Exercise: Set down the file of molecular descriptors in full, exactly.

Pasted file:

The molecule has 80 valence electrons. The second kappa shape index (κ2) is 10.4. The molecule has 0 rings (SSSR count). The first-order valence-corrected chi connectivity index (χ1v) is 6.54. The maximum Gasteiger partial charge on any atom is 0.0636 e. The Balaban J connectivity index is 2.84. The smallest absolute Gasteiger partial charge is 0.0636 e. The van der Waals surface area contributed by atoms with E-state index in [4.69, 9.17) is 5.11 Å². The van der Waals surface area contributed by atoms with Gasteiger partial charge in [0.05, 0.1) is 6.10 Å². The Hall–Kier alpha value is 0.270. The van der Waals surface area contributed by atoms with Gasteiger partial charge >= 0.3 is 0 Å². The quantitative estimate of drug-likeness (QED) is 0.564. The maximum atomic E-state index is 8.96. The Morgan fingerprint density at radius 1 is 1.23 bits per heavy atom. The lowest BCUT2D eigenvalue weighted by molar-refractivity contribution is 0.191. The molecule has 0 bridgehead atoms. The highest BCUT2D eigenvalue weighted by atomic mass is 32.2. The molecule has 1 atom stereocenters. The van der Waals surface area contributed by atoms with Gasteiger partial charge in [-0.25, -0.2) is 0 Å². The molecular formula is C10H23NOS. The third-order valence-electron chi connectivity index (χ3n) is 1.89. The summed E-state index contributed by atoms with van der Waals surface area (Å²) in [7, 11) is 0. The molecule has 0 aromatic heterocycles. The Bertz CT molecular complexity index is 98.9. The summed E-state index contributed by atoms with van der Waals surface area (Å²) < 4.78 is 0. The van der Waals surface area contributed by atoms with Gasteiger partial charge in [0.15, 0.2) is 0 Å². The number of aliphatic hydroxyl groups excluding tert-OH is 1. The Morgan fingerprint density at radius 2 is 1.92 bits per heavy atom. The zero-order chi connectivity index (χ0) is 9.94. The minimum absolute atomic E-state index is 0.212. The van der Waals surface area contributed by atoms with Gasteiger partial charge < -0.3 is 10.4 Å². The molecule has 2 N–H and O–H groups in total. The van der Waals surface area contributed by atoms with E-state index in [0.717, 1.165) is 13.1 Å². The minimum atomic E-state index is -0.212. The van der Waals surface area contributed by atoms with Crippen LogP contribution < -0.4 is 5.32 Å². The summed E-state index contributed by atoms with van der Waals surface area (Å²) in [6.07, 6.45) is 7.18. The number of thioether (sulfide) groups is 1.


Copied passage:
The molecule has 80 valence electrons. The second kappa shape index (κ2) is 10.4. The molecule has 0 rings (SSSR count). The first-order valence-corrected chi connectivity index (χ1v) is 6.54. The maximum Gasteiger partial charge on any atom is 0.0636 e. The Balaban J connectivity index is 2.84. The smallest absolute Gasteiger partial charge is 0.0636 e. The van der Waals surface area contributed by atoms with E-state index in [4.69, 9.17) is 5.11 Å². The van der Waals surface area contributed by atoms with Gasteiger partial charge in [0.05, 0.1) is 6.10 Å². The Hall–Kier alpha value is 0.270. The van der Waals surface area contributed by atoms with Gasteiger partial charge >= 0.3 is 0 Å². The quantitative estimate of drug-likeness (QED) is 0.564. The maximum atomic E-state index is 8.96. The Morgan fingerprint density at radius 1 is 1.23 bits per heavy atom. The lowest BCUT2D eigenvalue weighted by molar-refractivity contribution is 0.191. The molecule has 0 bridgehead atoms. The highest BCUT2D eigenvalue weighted by atomic mass is 32.2. The molecule has 1 atom stereocenters. The van der Waals surface area contributed by atoms with Gasteiger partial charge in [-0.25, -0.2) is 0 Å². The molecular formula is C10H23NOS. The third-order valence-electron chi connectivity index (χ3n) is 1.89. The summed E-state index contributed by atoms with van der Waals surface area (Å²) in [7, 11) is 0. The molecule has 0 aromatic heterocycles. The Bertz CT molecular complexity index is 98.9. The summed E-state index contributed by atoms with van der Waals surface area (Å²) < 4.78 is 0. The van der Waals surface area contributed by atoms with Gasteiger partial charge in [0.15, 0.2) is 0 Å². The number of aliphatic hydroxyl groups excluding tert-OH is 1. The Morgan fingerprint density at radius 2 is 1.92 bits per heavy atom. The zero-order chi connectivity index (χ0) is 9.94. The minimum absolute atomic E-state index is 0.212. The van der Waals surface area contributed by atoms with Gasteiger partial charge < -0.3 is 10.4 Å². The molecule has 2 N–H and O–H groups in total. The van der Waals surface area contributed by atoms with E-state index in [0.717, 1.165) is 13.1 Å². The minimum atomic E-state index is -0.212. The van der Waals surface area contributed by atoms with Crippen LogP contribution < -0.4 is 5.32 Å². The summed E-state index contributed by atoms with van der Waals surface area (Å²) in [6.07, 6.45) is 7.18. The number of thioether (sulfide) groups is 1.